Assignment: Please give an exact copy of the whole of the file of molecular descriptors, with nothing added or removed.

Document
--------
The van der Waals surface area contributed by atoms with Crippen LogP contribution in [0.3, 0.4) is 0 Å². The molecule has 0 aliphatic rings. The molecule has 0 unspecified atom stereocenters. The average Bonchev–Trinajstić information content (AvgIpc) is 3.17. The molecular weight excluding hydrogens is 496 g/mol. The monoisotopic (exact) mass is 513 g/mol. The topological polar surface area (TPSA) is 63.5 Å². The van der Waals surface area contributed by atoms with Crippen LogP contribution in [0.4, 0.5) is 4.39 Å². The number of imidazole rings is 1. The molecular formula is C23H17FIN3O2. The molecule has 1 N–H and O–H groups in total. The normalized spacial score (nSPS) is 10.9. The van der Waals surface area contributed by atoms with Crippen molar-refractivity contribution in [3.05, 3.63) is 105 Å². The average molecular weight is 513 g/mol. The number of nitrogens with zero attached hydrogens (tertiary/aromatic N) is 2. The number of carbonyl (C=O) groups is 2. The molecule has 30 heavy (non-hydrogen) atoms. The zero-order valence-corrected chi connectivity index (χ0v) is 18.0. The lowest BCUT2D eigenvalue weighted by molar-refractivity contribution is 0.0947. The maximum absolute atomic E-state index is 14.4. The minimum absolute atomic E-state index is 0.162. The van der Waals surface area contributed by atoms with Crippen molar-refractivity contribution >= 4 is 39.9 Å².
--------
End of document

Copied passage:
The van der Waals surface area contributed by atoms with Crippen LogP contribution in [0.3, 0.4) is 0 Å². The molecule has 0 aliphatic rings. The molecule has 0 unspecified atom stereocenters. The average Bonchev–Trinajstić information content (AvgIpc) is 3.17. The molecular weight excluding hydrogens is 496 g/mol. The monoisotopic (exact) mass is 513 g/mol. The topological polar surface area (TPSA) is 63.5 Å². The van der Waals surface area contributed by atoms with Crippen LogP contribution in [0.4, 0.5) is 4.39 Å². The number of imidazole rings is 1. The molecular formula is C23H17FIN3O2. The molecule has 1 N–H and O–H groups in total. The normalized spacial score (nSPS) is 10.9. The van der Waals surface area contributed by atoms with Crippen molar-refractivity contribution in [3.05, 3.63) is 105 Å². The average molecular weight is 513 g/mol. The number of nitrogens with zero attached hydrogens (tertiary/aromatic N) is 2. The number of carbonyl (C=O) groups is 2. The molecule has 30 heavy (non-hydrogen) atoms. The zero-order valence-corrected chi connectivity index (χ0v) is 18.0. The lowest BCUT2D eigenvalue weighted by molar-refractivity contribution is 0.0947. The maximum absolute atomic E-state index is 14.4. The minimum absolute atomic E-state index is 0.162. The van der Waals surface area contributed by atoms with Crippen molar-refractivity contribution >= 4 is 39.9 Å².